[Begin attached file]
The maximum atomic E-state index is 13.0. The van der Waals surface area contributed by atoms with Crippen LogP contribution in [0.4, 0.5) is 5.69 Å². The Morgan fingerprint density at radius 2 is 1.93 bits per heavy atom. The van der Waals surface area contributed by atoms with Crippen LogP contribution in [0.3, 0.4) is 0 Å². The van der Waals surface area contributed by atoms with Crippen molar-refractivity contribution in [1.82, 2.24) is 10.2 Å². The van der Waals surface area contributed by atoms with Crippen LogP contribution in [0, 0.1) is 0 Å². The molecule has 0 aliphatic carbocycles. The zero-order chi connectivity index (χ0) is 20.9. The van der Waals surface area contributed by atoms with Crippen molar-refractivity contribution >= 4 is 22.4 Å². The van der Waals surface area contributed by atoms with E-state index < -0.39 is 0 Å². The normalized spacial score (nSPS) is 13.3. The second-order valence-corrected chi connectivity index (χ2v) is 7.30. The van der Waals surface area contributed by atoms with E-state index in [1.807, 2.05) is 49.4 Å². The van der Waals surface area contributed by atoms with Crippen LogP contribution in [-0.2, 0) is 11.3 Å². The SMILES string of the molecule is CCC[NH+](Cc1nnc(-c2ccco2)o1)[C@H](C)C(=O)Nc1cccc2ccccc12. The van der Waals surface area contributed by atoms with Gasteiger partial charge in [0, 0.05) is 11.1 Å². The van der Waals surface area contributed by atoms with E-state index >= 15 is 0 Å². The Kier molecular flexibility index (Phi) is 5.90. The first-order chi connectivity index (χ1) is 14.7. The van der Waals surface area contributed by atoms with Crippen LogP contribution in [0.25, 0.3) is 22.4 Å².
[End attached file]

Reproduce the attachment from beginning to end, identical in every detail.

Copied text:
The maximum atomic E-state index is 13.0. The van der Waals surface area contributed by atoms with Crippen LogP contribution in [0.4, 0.5) is 5.69 Å². The Morgan fingerprint density at radius 2 is 1.93 bits per heavy atom. The van der Waals surface area contributed by atoms with Crippen LogP contribution in [0.3, 0.4) is 0 Å². The van der Waals surface area contributed by atoms with Crippen molar-refractivity contribution in [1.82, 2.24) is 10.2 Å². The van der Waals surface area contributed by atoms with Crippen LogP contribution in [0, 0.1) is 0 Å². The molecule has 0 aliphatic carbocycles. The zero-order chi connectivity index (χ0) is 20.9. The van der Waals surface area contributed by atoms with Crippen molar-refractivity contribution >= 4 is 22.4 Å². The van der Waals surface area contributed by atoms with E-state index < -0.39 is 0 Å². The normalized spacial score (nSPS) is 13.3. The second-order valence-corrected chi connectivity index (χ2v) is 7.30. The van der Waals surface area contributed by atoms with E-state index in [1.807, 2.05) is 49.4 Å². The van der Waals surface area contributed by atoms with Crippen LogP contribution in [-0.2, 0) is 11.3 Å². The SMILES string of the molecule is CCC[NH+](Cc1nnc(-c2ccco2)o1)[C@H](C)C(=O)Nc1cccc2ccccc12. The van der Waals surface area contributed by atoms with Gasteiger partial charge in [0, 0.05) is 11.1 Å². The van der Waals surface area contributed by atoms with E-state index >= 15 is 0 Å². The Kier molecular flexibility index (Phi) is 5.90. The first-order chi connectivity index (χ1) is 14.7. The van der Waals surface area contributed by atoms with Crippen LogP contribution in [0.25, 0.3) is 22.4 Å².